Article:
The ROLi programme has been adapted to serve other young key populations, including young females who sell sex and young people who inject drugs.
(http://www.projectpage.info/my-river-of-life, WHO Technical brief on YP who sell sex)
Bahaghari Center for SOGIE Research, Education and Advocacy, Inc, Philippines
Deaf community members continue to be at a disadvantage when accessing services, including HIV services. In the Philippines, for instance, the gatekeepers to services are almost always hearing people who are limited by their lack of familiarity with Filipino Sign Language (FSL). The project Dea Talks has two components:
- The first was the development of public service announcements (PSAs) that provided basic HIV know-how in FSL. These PSAs dealt with myths and misconceptions surrounding HIV and testing.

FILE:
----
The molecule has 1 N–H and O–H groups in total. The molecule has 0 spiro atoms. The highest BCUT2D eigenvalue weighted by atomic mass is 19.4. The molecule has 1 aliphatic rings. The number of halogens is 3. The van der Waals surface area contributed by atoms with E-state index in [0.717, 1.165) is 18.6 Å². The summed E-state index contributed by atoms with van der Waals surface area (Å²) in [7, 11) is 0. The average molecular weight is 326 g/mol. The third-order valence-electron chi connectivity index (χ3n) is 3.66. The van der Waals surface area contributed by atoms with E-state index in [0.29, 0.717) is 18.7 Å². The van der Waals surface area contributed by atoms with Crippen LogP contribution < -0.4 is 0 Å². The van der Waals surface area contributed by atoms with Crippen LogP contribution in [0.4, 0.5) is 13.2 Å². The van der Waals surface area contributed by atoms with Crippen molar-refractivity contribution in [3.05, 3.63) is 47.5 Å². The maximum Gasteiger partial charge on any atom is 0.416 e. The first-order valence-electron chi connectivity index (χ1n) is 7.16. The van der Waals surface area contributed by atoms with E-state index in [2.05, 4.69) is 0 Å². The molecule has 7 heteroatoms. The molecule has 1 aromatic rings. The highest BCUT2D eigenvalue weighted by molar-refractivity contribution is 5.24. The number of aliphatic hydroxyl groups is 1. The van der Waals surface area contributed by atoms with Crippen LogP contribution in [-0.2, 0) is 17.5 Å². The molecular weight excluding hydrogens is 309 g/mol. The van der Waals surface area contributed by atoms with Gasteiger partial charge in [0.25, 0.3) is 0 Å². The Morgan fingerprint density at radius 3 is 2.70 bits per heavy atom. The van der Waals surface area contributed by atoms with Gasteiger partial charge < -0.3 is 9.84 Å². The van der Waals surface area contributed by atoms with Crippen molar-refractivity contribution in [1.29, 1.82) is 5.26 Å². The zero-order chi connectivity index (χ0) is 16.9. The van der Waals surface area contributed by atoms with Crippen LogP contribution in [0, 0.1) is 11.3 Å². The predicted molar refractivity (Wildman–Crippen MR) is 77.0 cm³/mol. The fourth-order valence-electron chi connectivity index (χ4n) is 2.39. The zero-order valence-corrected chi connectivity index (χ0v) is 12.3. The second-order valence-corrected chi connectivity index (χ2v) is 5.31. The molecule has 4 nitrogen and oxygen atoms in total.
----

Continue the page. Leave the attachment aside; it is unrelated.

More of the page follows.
- The second component was the provision of community-based HIV screening and testing trainings among deaf community members in three cities in the Philippines.
This project was designed to reach young deaf Filipinos belonging to key affected populations (KAPs), including LGBTQIAs, trans women, and men who have sex with other men and their female partners. By the end of the project, the PSAs had been viewed nearly 250,000 times, and 31 deaf Filipinos had been trained as HIV screeners/testers.
Drop-in Center for Women who Inject Drugs
Dristi is the only women-focused organisation focusing on harm reduction for people who use drugs in Nepal. Under this harm reduction programme, the organisation runs a drop-in centre, the main objective of which is to control the high risk of HIV infection amongst women who inject drugs. In total, the programme employs five female 'in-reach' workers, a director and a project officer. The in-reach workers are trained to provide information on a range of topics, including safer injecting, HIV, STIs, abscess management, overdose, harm reduction, gender-based violence, women's rights and SRHR. The programme also provides needle-syringe exchanges, HIV testing and referrals, legal aid for domestic violence, emergency shelter, and clothing and sanitary pad distribution. The programme has been able to meet a variety of needs of women who inject drugs in Nepal, including those that were previously hidden and hard-to-reach.
Human rights project
Blue Diamond Society, Nepal